February 3, 2016
Superficially, the Courts Martial that try Service men and women accused of crimes look a lot like the trials where civilian defendants get their day in court. But while outwardly similar, Courts Martial differ from civilian trials in substantial and important ways. These differences are often to the disadvantage of the Soldier, Sailor, Airman or Marine accused of a crime. Because of this, it is all the more importantthat a Service Member accused of a crime mount an aggressive and effective defense from the outset of the investigation.
Probably the most important difference between a Court Martial and a civilian Court is the finder of fact. In civilian trials, guilt or innocence is determined by a jury – an impartial group of men and women, unconnected with the prosecution, the defense, or the court itself, chosen from among the community at large. In most States a jury consists of 12 jurors and must reach a unanimous decision as to whether the accused is guilty or innocent. In a Court Martial, the finder of fact is a Panel of Service Members of equal or greater rank than the accused. Federal Courts have held that a Court Martial Panel is not a jury, and for good reason. Unlike most civilian juries, General Court Martial Panels can be as small as five members. More significantly, unlike most juries, these Panels are not required to reach unanimous verdicts, but decide on a two-thirds majority vote (except for capital cases). These differences may have extremely important practical effects. Research has shown that smaller juries are more likely than larger ones to produce an erroneous verdict. Likewise, the same research has shown that juries allowed to reach verdicts by majority vote are also more prone to reaching erroneous verdicts, because a majority faction can, in effect, lock out the minority and reach a verdict without deliberating, or at least without deliberating adequately. These problems mean that an innocent defendant in a Court Martial may face a greater danger of being wrongly convicted than a defendant in a civilian court.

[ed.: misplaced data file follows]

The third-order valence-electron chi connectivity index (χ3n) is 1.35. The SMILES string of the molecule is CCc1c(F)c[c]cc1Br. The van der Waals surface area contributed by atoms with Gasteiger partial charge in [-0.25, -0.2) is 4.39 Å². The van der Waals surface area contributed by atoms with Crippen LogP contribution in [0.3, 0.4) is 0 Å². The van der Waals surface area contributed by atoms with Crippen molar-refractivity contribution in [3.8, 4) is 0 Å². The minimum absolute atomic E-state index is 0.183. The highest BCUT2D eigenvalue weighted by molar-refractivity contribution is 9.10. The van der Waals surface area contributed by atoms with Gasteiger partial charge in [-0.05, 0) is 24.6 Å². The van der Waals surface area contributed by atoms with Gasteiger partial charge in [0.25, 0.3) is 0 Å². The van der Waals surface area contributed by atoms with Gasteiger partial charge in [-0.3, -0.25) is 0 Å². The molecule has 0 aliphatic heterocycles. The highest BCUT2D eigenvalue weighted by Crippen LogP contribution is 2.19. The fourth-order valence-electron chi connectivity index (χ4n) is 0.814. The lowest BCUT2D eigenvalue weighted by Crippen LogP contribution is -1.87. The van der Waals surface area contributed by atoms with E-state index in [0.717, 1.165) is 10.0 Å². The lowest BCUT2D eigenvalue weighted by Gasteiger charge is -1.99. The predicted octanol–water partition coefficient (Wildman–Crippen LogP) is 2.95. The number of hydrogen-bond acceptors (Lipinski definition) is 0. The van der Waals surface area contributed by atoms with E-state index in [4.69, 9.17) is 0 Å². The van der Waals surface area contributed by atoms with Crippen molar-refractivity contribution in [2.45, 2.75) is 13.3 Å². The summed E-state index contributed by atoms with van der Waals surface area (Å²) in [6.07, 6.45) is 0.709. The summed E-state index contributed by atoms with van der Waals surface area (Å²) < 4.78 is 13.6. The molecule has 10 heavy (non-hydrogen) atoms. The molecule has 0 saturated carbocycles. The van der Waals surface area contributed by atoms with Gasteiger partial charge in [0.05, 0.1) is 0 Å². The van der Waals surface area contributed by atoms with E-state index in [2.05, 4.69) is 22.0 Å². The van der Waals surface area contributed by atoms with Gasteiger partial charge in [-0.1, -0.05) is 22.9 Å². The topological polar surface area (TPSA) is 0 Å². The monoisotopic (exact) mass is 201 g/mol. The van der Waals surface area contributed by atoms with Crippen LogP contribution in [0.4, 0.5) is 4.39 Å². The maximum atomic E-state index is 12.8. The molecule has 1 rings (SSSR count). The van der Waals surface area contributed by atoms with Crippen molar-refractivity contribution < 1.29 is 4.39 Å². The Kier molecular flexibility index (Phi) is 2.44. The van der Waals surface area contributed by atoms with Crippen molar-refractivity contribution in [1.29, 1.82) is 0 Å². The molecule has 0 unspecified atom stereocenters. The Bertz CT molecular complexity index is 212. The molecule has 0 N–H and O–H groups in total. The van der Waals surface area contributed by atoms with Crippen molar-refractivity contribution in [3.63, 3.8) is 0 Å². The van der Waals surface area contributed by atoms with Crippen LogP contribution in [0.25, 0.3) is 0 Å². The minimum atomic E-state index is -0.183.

Another difference between Jury trials and trials by a military court is the composition of the panel. Juries are composed of private citizens called from the community at large, who may be expected to come from a wide variety of backgrounds. By contrast, a Court Martial Panel is drawn from a much more homogenous population – personnel of the same Armed Service as, and of equal or greater rank than, the defendant. Unlike a jury, where the members have no connection with the judiciary or the prosecution, the members of a Court Martial Panel are all military professionals likely to strongly identify with their Service and command – in other words, with the very authority that is prosecuting the defendant. This sense of identification may consciously or unconsciously prejudice them against the accused.
While a vigorous and active defense is vital for anyone accused of a crime, the peculiarities of Courts Martial make an effective defense all the more important for Service Members so accused.
Effective February 16th, 2016, I will be joining SRIS Law Group in an Of Counsel capacity. The attorneys at SRIS Law Group care deeply about the men and women who have sworn to uphold our Constitution and defend our Republic. If you are a Service Member facing Court Martial, let us defend you.
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